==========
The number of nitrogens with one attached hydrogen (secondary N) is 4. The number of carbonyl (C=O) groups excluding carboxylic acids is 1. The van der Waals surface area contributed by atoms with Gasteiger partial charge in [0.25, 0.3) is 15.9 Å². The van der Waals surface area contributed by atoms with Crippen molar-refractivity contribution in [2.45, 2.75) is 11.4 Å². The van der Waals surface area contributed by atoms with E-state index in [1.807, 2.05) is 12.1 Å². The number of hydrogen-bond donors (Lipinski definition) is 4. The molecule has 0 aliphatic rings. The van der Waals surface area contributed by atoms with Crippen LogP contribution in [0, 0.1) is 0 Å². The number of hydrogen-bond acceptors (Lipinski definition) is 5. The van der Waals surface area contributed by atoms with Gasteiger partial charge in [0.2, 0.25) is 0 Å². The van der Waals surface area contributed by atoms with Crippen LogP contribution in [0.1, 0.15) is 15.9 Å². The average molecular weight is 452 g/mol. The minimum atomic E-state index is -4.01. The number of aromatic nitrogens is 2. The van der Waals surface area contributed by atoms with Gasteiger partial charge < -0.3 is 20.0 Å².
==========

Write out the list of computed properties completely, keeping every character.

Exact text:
The number of nitrogens with one attached hydrogen (secondary N) is 4. The number of carbonyl (C=O) groups excluding carboxylic acids is 1. The van der Waals surface area contributed by atoms with Gasteiger partial charge in [0.25, 0.3) is 15.9 Å². The van der Waals surface area contributed by atoms with Crippen molar-refractivity contribution in [2.45, 2.75) is 11.4 Å². The van der Waals surface area contributed by atoms with E-state index in [1.807, 2.05) is 12.1 Å². The number of hydrogen-bond donors (Lipinski definition) is 4. The molecule has 0 aliphatic rings. The van der Waals surface area contributed by atoms with Crippen LogP contribution in [0, 0.1) is 0 Å². The number of hydrogen-bond acceptors (Lipinski definition) is 5. The van der Waals surface area contributed by atoms with Gasteiger partial charge in [0.2, 0.25) is 0 Å². The van der Waals surface area contributed by atoms with Crippen LogP contribution in [0.1, 0.15) is 15.9 Å². The average molecular weight is 452 g/mol. The minimum atomic E-state index is -4.01. The number of aromatic nitrogens is 2. The van der Waals surface area contributed by atoms with Gasteiger partial charge < -0.3 is 20.0 Å².